WIRED x H&M | Investigating the machine reinventing recycling

In collaboration with WIRED, this new series shows how fashion is changing for the better. First up: innovaton lead at H&M Foundation Erik Bang on the world’s first Looop recycling system.

To tackle its contribution to the world’s most pressing environmental problems, fashion needs to change, including reinventing its old models of production. In collaboration with H&M, WIRED’s New Moves series focuses on those making positive steps to shift the industry’s approach to sustainability. From community champions to supply chain disruptors, these are people at the forefront of a movement for clothing circularity.

“The fashion industry is relying on finite resources, it's over producing, over consuming and has a really big footprint on water, land, CO2 and biodiversity,” says Erik Bang, innovation lead at the H&M Foundation. Bang’s work seeks to remedy these flaws and has overseen the development of the groundbreaking Looop system. It’s the stuff of science fiction – an old garment goes in, a new garment comes out.

Using eight simple steps, the Looop system shreds an “end-of-life” piece of clothing and knits a new one from the fibres – using no water or dye. Its big breakthrough is that these eight machines have been miniaturised to fit into a standard shipping container, meaning it can be easily transported to showcase the whole process wherever it’s needed. “The point of Looop is to engage with consumers and influence their attitudes and behaviour,” explains Bang. “Textile is a valuable resource, not only to the planet, but also to this industry.”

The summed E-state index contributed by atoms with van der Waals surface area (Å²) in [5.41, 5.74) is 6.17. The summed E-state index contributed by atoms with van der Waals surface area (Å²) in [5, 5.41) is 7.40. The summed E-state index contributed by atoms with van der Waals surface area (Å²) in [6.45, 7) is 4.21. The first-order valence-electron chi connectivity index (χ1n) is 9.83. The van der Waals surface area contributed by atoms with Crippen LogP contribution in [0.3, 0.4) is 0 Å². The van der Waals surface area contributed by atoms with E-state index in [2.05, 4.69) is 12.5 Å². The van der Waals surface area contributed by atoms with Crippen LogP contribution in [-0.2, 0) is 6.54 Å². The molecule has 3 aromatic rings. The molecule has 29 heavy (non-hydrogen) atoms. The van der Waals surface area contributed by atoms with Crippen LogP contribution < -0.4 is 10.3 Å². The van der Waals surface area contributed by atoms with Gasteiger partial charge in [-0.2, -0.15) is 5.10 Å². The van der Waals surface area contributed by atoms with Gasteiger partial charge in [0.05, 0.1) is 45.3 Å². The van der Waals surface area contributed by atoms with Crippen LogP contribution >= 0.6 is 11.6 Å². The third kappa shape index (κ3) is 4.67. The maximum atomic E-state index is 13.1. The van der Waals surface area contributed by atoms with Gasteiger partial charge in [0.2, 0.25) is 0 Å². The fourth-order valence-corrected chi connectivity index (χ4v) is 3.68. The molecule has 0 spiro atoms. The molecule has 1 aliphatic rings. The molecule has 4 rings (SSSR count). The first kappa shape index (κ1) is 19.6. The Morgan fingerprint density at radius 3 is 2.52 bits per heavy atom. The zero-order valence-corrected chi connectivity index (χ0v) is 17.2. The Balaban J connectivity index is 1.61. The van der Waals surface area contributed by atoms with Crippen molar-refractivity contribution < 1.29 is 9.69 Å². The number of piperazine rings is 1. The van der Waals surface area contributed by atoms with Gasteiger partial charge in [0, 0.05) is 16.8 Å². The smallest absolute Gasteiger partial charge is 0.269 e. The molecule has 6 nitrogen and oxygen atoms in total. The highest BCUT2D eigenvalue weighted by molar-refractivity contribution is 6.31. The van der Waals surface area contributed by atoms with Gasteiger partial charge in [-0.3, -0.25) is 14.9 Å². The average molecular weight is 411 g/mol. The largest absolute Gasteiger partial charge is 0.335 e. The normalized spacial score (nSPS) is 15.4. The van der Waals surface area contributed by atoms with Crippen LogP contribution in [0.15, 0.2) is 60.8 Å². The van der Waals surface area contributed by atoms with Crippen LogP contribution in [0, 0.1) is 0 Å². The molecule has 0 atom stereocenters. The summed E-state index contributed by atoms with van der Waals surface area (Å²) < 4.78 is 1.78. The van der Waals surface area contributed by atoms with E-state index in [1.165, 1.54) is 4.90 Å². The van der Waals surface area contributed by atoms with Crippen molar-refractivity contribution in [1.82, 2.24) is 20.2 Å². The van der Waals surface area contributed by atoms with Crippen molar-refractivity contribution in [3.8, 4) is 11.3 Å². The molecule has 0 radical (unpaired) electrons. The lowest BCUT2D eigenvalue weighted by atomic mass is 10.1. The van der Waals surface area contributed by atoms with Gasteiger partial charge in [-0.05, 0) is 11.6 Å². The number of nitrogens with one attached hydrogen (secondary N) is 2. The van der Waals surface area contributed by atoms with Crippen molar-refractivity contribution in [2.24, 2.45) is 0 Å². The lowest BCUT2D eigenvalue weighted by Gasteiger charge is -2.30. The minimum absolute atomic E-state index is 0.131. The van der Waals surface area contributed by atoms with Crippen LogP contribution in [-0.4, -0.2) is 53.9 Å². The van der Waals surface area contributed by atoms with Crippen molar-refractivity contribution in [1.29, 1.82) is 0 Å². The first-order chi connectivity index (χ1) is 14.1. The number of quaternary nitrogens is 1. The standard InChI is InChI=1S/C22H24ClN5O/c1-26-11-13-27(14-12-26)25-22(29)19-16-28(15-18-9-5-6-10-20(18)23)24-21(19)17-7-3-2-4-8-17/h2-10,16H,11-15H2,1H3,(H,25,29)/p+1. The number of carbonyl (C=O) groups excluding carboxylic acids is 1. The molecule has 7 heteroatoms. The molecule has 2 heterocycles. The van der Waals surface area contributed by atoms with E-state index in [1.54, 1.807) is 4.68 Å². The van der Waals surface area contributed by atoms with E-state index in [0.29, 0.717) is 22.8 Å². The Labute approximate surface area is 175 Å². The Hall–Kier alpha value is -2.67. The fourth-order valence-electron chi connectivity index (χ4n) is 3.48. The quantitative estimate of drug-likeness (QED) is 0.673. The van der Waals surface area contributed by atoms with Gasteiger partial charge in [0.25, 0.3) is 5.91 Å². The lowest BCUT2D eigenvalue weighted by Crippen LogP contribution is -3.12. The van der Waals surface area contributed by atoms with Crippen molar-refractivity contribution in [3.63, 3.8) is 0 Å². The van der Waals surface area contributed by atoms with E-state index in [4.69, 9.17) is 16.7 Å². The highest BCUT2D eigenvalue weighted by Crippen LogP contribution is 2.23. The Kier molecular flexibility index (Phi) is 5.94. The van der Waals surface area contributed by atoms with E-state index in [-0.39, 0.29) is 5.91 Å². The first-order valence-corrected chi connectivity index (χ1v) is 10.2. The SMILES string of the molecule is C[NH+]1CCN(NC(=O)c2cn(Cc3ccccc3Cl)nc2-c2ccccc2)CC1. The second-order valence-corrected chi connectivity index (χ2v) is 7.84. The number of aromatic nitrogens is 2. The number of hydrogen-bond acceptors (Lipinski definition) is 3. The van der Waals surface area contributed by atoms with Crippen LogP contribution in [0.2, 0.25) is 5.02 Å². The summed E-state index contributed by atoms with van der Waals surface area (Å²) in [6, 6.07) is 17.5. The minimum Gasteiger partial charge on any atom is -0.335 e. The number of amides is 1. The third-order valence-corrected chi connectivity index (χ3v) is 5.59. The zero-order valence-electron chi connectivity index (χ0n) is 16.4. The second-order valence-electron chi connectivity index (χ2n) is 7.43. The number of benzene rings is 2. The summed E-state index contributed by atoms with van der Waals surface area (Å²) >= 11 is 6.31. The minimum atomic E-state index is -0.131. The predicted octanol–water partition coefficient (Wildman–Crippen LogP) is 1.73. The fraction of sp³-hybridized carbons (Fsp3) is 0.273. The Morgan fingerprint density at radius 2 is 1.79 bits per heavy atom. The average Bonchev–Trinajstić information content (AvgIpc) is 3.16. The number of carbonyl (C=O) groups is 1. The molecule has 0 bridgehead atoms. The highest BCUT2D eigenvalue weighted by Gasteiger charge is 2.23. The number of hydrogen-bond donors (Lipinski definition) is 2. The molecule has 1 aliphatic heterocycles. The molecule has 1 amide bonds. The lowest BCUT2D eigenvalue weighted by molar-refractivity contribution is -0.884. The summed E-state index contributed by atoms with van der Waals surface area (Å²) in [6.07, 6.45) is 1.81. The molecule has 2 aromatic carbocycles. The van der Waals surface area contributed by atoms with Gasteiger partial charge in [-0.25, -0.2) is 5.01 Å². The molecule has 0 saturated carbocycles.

“I encourage everybody to use their power as consumers to make better choices and to demand more from the companies they buy from.”


ERIK BANG

No clothes should ever end up in the bin, yet every week, 13 million items of clothing enter UK landfills alone. Recycling is a vital step we can all take to make circular fashion work: without people ensuring their old garments re-enter the system, there won’t be materials with which to produce new ones. Real, impactful change at scale also requires every brand to use similar models, a fact not lost on Bang: “The H&M Foundation is a non-profit and our work is focused on bringing positive change for the entire fashion industry,” he says. “We collaborate, fund and share the solutions openly.” To help the whole industry become more circular and raise awareness of the potential of garment recycling, the technology behind Looop is set to be widely licensed to other companies.

“I encourage everybody to use their power as consumers to make better choices and to demand more from the companies they buy from,” Bang advocates. “It's not all done overnight… but you can do a whole lot more than you think.” This isn’t about acting perfectly, just better and constantly striving to improve. As crucial as it is, progress takes work and means all us getting on board. Follow New Moves for how you can make an impact.

Read the full story on WIRED

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